While using waste methane from landfills or agricultural operations to produce electricity is becoming more common, EnergyNOW reports that Waste Management is going a step further and using the gas to power some of its garbage trucks in California.

As diesel gets more expensive, truck fleet operators around the country are considering a switch to compressed natural gas, which can be cheaper but comes with higher upfront fueling costs. And because natural gas is essentially methane, there’s no reason why waste landfill gas can’t be liquified and used in those same trucks.

The potential for landfill gas as a motor fuel is limited, however. EnergyNOW calculates that liquified methane could displace about 800 million gallons of diesel fuel per year, or about 2 percent of the total currently used.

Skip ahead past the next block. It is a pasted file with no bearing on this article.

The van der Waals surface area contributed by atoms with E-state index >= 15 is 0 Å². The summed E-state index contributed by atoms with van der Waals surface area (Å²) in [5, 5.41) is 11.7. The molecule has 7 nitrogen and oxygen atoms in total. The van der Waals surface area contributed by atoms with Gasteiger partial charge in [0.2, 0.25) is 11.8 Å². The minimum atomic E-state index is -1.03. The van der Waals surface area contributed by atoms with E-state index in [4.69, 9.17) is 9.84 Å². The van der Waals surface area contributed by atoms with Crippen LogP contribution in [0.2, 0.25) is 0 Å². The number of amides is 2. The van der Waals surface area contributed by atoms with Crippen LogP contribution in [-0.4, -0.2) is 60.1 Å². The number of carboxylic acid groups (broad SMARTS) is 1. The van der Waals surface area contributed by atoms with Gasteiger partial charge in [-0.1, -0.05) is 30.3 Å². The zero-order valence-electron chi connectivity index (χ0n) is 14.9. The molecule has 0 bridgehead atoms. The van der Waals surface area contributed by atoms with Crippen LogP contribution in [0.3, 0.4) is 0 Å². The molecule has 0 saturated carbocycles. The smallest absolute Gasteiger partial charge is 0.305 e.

Ken is the director of the Energy News Network at Fresh Energy and is a founding editor of both Midwest Energy News and Southeast Energy News. Prior to joining Fresh Energy, he was the managing editor for online news at Minnesota Public Radio. He started his journalism career in 2002 as a copy editor for the Duluth News Tribune before spending five years at the Spokesman-Review in Spokane, Washington, where he worked as a copy editor, online producer, features editor and night city editor. A Nebraska native, Ken has a bachelor's degree from the University of Nebraska-Lincoln and a master's degree from the University of Oregon. He is a member of the Society of Professional Journalists and Investigative Reporters and Editors.

5 replies on “Garbage trucks powered by … garbage”